Here are the results so far from this effort:

  • For FY 2009, the average time from applicant's issue fee payment to issuance was 50 calendar days for 165,212 applications.
  • For FY 2010, the average time from applicant's issue fee payment to issuance was 51 calendar days for 207,915.
  • For FY 2011 to-date, the average time from applicant's issue fee payment to issuance is running at 43 calendar days for 39,064 applications.

This is an impressive eight-day (better than 15 percent) improvement in cycle time in less than one quarter.  While there is more to do, the technical support team is again showing that it can achieve excellent results in cutting its processing times at USPTO.


So whether you are a USPTO employee, or a patent applicant, or a member of the patent bar prosecuting applications in front of the Agency, if you’ve been noticing processing times speeding up, now you know who is making that happen behind the scenes: our outstanding technical support staff.


I would like to thank and recognize the technical support staff – of course for the Patents organization but also throughout the USPTO -- for your hard work and dedication, and most importantly for your clear, measurable accomplishments.  Reducing pendency is a challenging goal, requiring team effort among all employees playing a role in patent application processing.  The technical support staff’s contributions are vital to our Agency putting Americans to work, putting new products and services into the marketplace, and creating opportunity for our country and for the world. 


[Trackback] In a recent post on his blog, Director Kappos discussed the progress the USTPO has made towards improving patent processes. He reports that in fiscal year 2010 the USPTO "[e]ntered more than 2.9 million documents." Now, he doesn't categorize these doc...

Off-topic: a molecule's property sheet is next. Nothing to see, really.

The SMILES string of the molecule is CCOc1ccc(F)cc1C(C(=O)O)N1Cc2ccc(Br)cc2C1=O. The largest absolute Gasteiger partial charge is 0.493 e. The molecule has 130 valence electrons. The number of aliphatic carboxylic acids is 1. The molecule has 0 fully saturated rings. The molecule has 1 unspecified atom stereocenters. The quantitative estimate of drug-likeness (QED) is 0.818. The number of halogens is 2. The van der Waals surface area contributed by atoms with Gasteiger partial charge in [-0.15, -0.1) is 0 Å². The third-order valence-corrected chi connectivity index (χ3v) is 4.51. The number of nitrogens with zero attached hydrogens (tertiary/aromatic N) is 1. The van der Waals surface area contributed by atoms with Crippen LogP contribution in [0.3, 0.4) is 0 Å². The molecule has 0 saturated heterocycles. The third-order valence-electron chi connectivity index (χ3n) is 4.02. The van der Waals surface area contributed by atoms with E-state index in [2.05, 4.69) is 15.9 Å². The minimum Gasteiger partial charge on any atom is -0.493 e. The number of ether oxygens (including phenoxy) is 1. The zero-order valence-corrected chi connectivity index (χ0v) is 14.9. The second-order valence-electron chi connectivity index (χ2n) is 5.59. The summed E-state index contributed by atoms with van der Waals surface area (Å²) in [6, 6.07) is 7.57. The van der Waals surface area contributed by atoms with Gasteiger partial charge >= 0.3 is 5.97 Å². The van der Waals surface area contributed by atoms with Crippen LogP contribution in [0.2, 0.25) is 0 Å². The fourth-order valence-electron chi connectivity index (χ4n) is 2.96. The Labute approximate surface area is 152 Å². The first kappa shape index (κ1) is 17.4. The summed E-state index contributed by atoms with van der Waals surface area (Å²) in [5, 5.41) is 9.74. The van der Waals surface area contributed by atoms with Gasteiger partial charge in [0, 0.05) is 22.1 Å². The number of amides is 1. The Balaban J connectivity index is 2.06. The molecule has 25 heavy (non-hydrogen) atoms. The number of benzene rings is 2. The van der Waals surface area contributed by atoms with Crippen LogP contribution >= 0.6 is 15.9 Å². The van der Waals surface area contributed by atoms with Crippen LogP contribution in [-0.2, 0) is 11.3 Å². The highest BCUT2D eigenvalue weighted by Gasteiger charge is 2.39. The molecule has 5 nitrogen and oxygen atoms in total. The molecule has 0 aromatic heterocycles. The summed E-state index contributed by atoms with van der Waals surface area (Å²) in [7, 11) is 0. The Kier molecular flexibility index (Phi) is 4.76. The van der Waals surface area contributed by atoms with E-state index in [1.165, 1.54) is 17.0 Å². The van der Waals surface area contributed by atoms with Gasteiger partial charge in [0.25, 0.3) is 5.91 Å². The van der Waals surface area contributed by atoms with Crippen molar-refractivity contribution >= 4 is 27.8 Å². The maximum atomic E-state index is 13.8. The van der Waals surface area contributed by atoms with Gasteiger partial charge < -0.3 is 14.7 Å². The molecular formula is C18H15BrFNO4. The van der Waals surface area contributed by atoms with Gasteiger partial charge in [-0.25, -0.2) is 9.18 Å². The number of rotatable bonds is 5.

Posted by PharmaPatents on January 10, 2011 at 11:02 PM EST #

The USPTO granted at all-time high number of 219,614 United States utility patents in 2010 – up 31 percent over 2009 – a sign that innovation is not slowed by recession? Or is it a sign that United States patent and trademark office is becoming more efficient at prosecuting patent applications and the increased number of patent examiners are reducing the back load of patent applications?

Posted by Vincent LoTempio on January 16, 2011 at 04:53 AM EST #

[Trackback] The United States Patent and Trademark Office (USPTO) granted an all-time high 219,614 United States utility patents in 2010 – up 31 percent over 2009. All but one of the companies in the Top 50 are up from 2009, most...

Posted by LoTempio Law Blog on January 19, 2011 at 01:01 PM EST #

Perhaps we should not initially examine patent applications at all. In this system, the applications would be issued as claimed inventions by the USPTO. When a claimed invention is actually challenged in court, the USPTO would then conduct a detailed examination of it as well as the challenger's evidence. This system would delay examinations until the claimed patents are actually challenged in court recognizing the fact that a patent is a "license to sue", and saving USPTO examination labor for only those inventions that are actually challenged.

Posted by Nickolaus E. Leggett on January 30, 2011 at 06:51 AM EST #